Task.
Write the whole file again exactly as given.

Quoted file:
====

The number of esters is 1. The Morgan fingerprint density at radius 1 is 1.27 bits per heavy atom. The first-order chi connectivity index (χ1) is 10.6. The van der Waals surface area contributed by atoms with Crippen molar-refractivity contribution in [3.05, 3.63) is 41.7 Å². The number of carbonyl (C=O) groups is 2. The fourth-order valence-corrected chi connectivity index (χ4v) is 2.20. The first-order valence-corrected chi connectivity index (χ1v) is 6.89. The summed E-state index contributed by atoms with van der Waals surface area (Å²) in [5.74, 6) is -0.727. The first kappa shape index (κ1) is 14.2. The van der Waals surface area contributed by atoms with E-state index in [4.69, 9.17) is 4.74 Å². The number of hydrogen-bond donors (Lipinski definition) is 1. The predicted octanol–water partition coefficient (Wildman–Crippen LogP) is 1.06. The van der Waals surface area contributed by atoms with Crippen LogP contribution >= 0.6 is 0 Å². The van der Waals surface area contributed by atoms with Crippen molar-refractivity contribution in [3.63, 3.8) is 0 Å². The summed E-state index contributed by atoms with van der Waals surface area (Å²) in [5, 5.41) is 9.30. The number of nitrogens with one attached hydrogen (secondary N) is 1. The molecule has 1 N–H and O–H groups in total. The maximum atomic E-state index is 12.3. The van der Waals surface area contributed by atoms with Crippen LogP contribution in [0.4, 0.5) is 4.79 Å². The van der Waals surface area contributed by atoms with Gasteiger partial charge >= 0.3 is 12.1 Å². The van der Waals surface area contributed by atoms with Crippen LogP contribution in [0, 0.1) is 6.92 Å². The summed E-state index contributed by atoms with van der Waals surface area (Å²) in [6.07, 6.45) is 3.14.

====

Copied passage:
The number of esters is 1. The Morgan fingerprint density at radius 1 is 1.27 bits per heavy atom. The first-order chi connectivity index (χ1) is 10.6. The van der Waals surface area contributed by atoms with Crippen molar-refractivity contribution in [3.05, 3.63) is 41.7 Å². The number of carbonyl (C=O) groups is 2. The fourth-order valence-corrected chi connectivity index (χ4v) is 2.20. The first-order valence-corrected chi connectivity index (χ1v) is 6.89. The summed E-state index contributed by atoms with van der Waals surface area (Å²) in [5.74, 6) is -0.727. The first kappa shape index (κ1) is 14.2. The van der Waals surface area contributed by atoms with E-state index in [4.69, 9.17) is 4.74 Å². The number of hydrogen-bond donors (Lipinski definition) is 1. The predicted octanol–water partition coefficient (Wildman–Crippen LogP) is 1.06. The van der Waals surface area contributed by atoms with Crippen LogP contribution >= 0.6 is 0 Å². The van der Waals surface area contributed by atoms with Crippen molar-refractivity contribution in [3.63, 3.8) is 0 Å². The summed E-state index contributed by atoms with van der Waals surface area (Å²) in [5, 5.41) is 9.30. The number of nitrogens with one attached hydrogen (secondary N) is 1. The molecule has 1 N–H and O–H groups in total. The maximum atomic E-state index is 12.3. The van der Waals surface area contributed by atoms with Crippen LogP contribution in [0.4, 0.5) is 4.79 Å². The van der Waals surface area contributed by atoms with Gasteiger partial charge >= 0.3 is 12.1 Å². The van der Waals surface area contributed by atoms with Crippen LogP contribution in [0, 0.1) is 6.92 Å². The summed E-state index contributed by atoms with van der Waals surface area (Å²) in [6.07, 6.45) is 3.14.